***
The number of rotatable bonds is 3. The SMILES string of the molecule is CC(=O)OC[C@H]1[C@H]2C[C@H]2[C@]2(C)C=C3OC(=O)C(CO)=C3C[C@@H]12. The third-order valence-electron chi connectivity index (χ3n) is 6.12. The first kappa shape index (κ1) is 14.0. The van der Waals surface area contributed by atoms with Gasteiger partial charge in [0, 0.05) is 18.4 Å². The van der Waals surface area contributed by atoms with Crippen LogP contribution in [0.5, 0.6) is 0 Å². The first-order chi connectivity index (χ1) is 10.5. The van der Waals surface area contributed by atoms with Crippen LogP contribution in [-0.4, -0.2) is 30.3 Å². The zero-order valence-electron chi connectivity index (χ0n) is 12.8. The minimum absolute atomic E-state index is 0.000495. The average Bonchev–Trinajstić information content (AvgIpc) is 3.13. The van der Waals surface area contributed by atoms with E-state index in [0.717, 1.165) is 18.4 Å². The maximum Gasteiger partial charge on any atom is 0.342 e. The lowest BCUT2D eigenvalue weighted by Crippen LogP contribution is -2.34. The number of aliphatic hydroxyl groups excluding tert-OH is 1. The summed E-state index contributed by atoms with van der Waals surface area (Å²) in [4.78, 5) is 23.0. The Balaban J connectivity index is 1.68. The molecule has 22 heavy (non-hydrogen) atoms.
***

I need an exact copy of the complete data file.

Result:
The number of rotatable bonds is 3. The SMILES string of the molecule is CC(=O)OC[C@H]1[C@H]2C[C@H]2[C@]2(C)C=C3OC(=O)C(CO)=C3C[C@@H]12. The third-order valence-electron chi connectivity index (χ3n) is 6.12. The first kappa shape index (κ1) is 14.0. The van der Waals surface area contributed by atoms with Gasteiger partial charge in [0, 0.05) is 18.4 Å². The van der Waals surface area contributed by atoms with Crippen LogP contribution in [0.5, 0.6) is 0 Å². The first-order chi connectivity index (χ1) is 10.5. The van der Waals surface area contributed by atoms with Crippen LogP contribution in [-0.4, -0.2) is 30.3 Å². The zero-order valence-electron chi connectivity index (χ0n) is 12.8. The minimum absolute atomic E-state index is 0.000495. The average Bonchev–Trinajstić information content (AvgIpc) is 3.13. The van der Waals surface area contributed by atoms with E-state index in [0.717, 1.165) is 18.4 Å². The maximum Gasteiger partial charge on any atom is 0.342 e. The lowest BCUT2D eigenvalue weighted by Crippen LogP contribution is -2.34. The number of aliphatic hydroxyl groups excluding tert-OH is 1. The summed E-state index contributed by atoms with van der Waals surface area (Å²) in [4.78, 5) is 23.0. The Balaban J connectivity index is 1.68. The molecule has 22 heavy (non-hydrogen) atoms.